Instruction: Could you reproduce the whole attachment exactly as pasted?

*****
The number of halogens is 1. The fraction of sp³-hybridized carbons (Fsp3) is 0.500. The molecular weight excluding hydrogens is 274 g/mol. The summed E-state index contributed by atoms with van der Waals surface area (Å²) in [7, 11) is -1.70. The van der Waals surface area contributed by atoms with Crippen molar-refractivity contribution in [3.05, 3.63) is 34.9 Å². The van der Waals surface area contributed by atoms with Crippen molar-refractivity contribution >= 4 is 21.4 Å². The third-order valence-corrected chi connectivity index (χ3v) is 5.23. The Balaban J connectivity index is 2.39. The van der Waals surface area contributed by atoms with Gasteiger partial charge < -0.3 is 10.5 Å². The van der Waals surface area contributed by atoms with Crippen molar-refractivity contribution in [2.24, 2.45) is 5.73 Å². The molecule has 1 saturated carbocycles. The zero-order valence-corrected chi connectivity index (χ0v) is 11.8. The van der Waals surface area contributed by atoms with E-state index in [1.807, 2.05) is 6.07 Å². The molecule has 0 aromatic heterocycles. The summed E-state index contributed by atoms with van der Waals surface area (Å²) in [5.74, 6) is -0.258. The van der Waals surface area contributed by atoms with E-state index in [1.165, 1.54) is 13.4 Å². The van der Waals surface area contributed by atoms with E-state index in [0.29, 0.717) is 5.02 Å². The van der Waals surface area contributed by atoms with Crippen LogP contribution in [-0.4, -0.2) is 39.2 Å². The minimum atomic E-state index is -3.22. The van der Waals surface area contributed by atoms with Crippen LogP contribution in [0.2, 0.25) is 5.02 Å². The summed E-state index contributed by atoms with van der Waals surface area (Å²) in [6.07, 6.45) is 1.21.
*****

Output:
The number of halogens is 1. The fraction of sp³-hybridized carbons (Fsp3) is 0.500. The molecular weight excluding hydrogens is 274 g/mol. The summed E-state index contributed by atoms with van der Waals surface area (Å²) in [7, 11) is -1.70. The van der Waals surface area contributed by atoms with Crippen molar-refractivity contribution in [3.05, 3.63) is 34.9 Å². The van der Waals surface area contributed by atoms with Crippen molar-refractivity contribution >= 4 is 21.4 Å². The third-order valence-corrected chi connectivity index (χ3v) is 5.23. The Balaban J connectivity index is 2.39. The van der Waals surface area contributed by atoms with Gasteiger partial charge < -0.3 is 10.5 Å². The van der Waals surface area contributed by atoms with Crippen molar-refractivity contribution in [2.24, 2.45) is 5.73 Å². The molecule has 1 saturated carbocycles. The zero-order valence-corrected chi connectivity index (χ0v) is 11.8. The van der Waals surface area contributed by atoms with E-state index in [1.807, 2.05) is 6.07 Å². The molecule has 0 aromatic heterocycles. The summed E-state index contributed by atoms with van der Waals surface area (Å²) in [5.74, 6) is -0.258. The van der Waals surface area contributed by atoms with E-state index in [1.165, 1.54) is 13.4 Å². The van der Waals surface area contributed by atoms with E-state index in [0.29, 0.717) is 5.02 Å². The van der Waals surface area contributed by atoms with Crippen LogP contribution in [-0.4, -0.2) is 39.2 Å². The minimum atomic E-state index is -3.22. The van der Waals surface area contributed by atoms with Crippen LogP contribution in [0.2, 0.25) is 5.02 Å². The summed E-state index contributed by atoms with van der Waals surface area (Å²) in [6.07, 6.45) is 1.21.